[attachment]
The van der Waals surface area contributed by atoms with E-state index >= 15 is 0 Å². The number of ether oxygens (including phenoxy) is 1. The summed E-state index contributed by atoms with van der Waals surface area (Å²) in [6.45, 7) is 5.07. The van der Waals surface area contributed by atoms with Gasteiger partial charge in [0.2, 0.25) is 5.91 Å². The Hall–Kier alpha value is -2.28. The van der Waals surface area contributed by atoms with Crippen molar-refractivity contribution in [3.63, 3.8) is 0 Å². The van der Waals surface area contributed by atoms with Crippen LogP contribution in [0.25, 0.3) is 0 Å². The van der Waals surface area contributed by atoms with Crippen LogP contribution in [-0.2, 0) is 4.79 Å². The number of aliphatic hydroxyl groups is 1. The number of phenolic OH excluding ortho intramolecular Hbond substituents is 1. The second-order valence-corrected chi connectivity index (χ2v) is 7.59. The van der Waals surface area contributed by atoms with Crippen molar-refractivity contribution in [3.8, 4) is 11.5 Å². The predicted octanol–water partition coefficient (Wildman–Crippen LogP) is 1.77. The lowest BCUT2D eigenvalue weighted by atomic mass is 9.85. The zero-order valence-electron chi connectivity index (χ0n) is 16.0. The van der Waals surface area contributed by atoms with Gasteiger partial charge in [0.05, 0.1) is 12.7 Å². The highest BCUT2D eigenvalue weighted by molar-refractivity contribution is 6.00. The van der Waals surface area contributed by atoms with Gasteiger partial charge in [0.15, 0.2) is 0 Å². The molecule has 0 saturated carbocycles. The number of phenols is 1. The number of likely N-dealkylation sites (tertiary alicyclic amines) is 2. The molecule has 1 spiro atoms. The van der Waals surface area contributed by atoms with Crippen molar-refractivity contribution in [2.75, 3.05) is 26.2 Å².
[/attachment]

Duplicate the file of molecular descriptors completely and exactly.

The van der Waals surface area contributed by atoms with E-state index >= 15 is 0 Å². The number of ether oxygens (including phenoxy) is 1. The summed E-state index contributed by atoms with van der Waals surface area (Å²) in [6.45, 7) is 5.07. The van der Waals surface area contributed by atoms with Gasteiger partial charge in [0.2, 0.25) is 5.91 Å². The Hall–Kier alpha value is -2.28. The van der Waals surface area contributed by atoms with Crippen molar-refractivity contribution in [3.63, 3.8) is 0 Å². The van der Waals surface area contributed by atoms with Crippen LogP contribution in [0.25, 0.3) is 0 Å². The van der Waals surface area contributed by atoms with Crippen LogP contribution in [-0.2, 0) is 4.79 Å². The number of aliphatic hydroxyl groups is 1. The number of phenolic OH excluding ortho intramolecular Hbond substituents is 1. The second-order valence-corrected chi connectivity index (χ2v) is 7.59. The van der Waals surface area contributed by atoms with Crippen molar-refractivity contribution in [3.8, 4) is 11.5 Å². The predicted octanol–water partition coefficient (Wildman–Crippen LogP) is 1.77. The lowest BCUT2D eigenvalue weighted by atomic mass is 9.85. The zero-order valence-electron chi connectivity index (χ0n) is 16.0. The van der Waals surface area contributed by atoms with Gasteiger partial charge in [0.05, 0.1) is 12.7 Å². The highest BCUT2D eigenvalue weighted by molar-refractivity contribution is 6.00. The van der Waals surface area contributed by atoms with Gasteiger partial charge in [0.15, 0.2) is 0 Å². The molecule has 0 saturated carbocycles. The number of phenols is 1. The number of likely N-dealkylation sites (tertiary alicyclic amines) is 2. The molecule has 1 spiro atoms. The van der Waals surface area contributed by atoms with Crippen molar-refractivity contribution in [2.75, 3.05) is 26.2 Å².